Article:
A Nebraska County Took His $25,000 Property To Settle a $986 Tax Debt. Now the U.S. Supreme Court Could Get Involved.
Walter Barnette didn't know that his own land had been sold out from under him until it had already happened.
Walter Barnette knew he owed property taxes to the Nebraska county where he lived, but he didn't know that his own land had been sold out from under him until it had already happened.
Under Nebraska state law, counties are allowed to seize properties with delinquent taxes and turn those properties over to private investors—and as Barnette learned the hard way in 2013, it can happen without the current property owner even being notified. But after the Nebraska Supreme Court upheld the seizure and selling of Barnette's land without his knowledge, attorneys from the Pacific Legal Foundation, a pro-market law firm, are petitioning the U.S. Supreme Court to review the practice.
What happened to Barnette seems like it could happen to anyone. He'd bought an acre of land in Bellevue, Nebraska, in 2002 but fell behind on his tax payments during the Great Recession. He owed $986 in back taxes by 2013—plus a few hundred dollars in fees, interest, and penalties—when Sarpy County offered Barnette's land to a private investor who offered to pay off the debt.
Under state law, the investor, Pontian Land Holdings LLC, was required to notify Barnette of the potential sale before it could take possession of his title by sending a letter via certified mail. But the letter was never delivered—it was, according to court documents, returned to Pontian three times as unclaimed—and the state does not require any additional follow-up.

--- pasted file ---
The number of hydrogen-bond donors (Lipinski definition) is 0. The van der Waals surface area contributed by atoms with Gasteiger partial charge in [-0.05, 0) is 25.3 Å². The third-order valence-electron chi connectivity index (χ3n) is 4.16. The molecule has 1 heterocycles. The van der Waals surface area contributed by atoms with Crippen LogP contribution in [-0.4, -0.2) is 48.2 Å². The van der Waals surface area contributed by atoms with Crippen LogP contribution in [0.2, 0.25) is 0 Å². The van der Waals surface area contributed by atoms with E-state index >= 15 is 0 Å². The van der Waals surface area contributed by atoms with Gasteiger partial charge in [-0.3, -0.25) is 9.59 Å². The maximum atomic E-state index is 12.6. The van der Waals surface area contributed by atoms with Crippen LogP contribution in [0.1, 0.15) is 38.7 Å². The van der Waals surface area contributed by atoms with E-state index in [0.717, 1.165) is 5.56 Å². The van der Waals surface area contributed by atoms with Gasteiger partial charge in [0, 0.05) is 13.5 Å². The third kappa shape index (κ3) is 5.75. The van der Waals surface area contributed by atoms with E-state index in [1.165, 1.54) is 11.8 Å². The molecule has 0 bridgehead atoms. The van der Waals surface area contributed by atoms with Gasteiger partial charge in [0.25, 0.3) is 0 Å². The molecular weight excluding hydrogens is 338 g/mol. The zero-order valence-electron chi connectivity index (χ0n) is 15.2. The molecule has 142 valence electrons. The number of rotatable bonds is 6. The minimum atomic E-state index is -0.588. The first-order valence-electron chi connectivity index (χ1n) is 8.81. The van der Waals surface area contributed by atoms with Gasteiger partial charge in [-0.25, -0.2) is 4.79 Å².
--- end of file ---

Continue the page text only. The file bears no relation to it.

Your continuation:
Having met the incredibly limited notification requirements under state law, Pontian was able to obtain a new deed for the property, which was assessed for about $25,000. Barnette was left with nothing.
"You would think that the government would have to ensure that you get a fair notice," says Christina Martin, the Pacific Legal Foundation attorney who filed the cert petition asking the U.S. Supreme Court to review the case. "They didn't even have to put a stamp on that same letter and send it back in the regular mail so he might have seen it."
The entire process is bizarre and seems ripe for cronyism. Unfortunately, it's not unique to Nebraska. There are at least a dozen states where counties are empowered to seize and sell private property to settle tax debts, even when the property is far more valuable than the taxes owed. The specifics of this so-called home equity forfeiture process can differ from place to place, but the end result is usually the same: property owners losing far more than what they owe to their local governments.
What happened to Barnette has some infuriating similarities to a case of home equity forfeiture that I wrote about last year for Reason. In that case, Cass County, Michigan, seized a multi-million-dollar lakefront home from Sergei Antipov when the property (which was still under construction) fell into tax delinquency. County officials sent certified letters to the home on multiple occasions before seizing the land, but no one was living there to receive them and officials did not take any additional steps to notify Antipov.
They hardly had an incentive to do so. In a subsequent lawsuit challenging the forfeiture, it was revealed that the county treasurer and other county employees exchanged emails planning future backyard barbeques at the property while the forfeiture proceeding was taking place. When Antipov eventually realized what had happened, he offered to pay the back taxes immediately. The county refused to accept his check, taking the property instead.
Part of the problem in all these cases, Martin says, is that some states view forfeiture action differently than legal action taken against a person. In other words, if a county is going to sue you for some reason, it would have to exhaust every available measure to serve you that lawsuit. But in some states, the government can simply send a letter and call it a day.
"It's not fair," says Martin. She compares it to what might happen when someone fails to pay a utility bill or misses a payment for their internet service.
"When you fall behind on those types of debts, you'll get phone calls, emails, text messages," she says, "but in Nebraska, apparently, all they have to do is try to send a single letter via certified mail."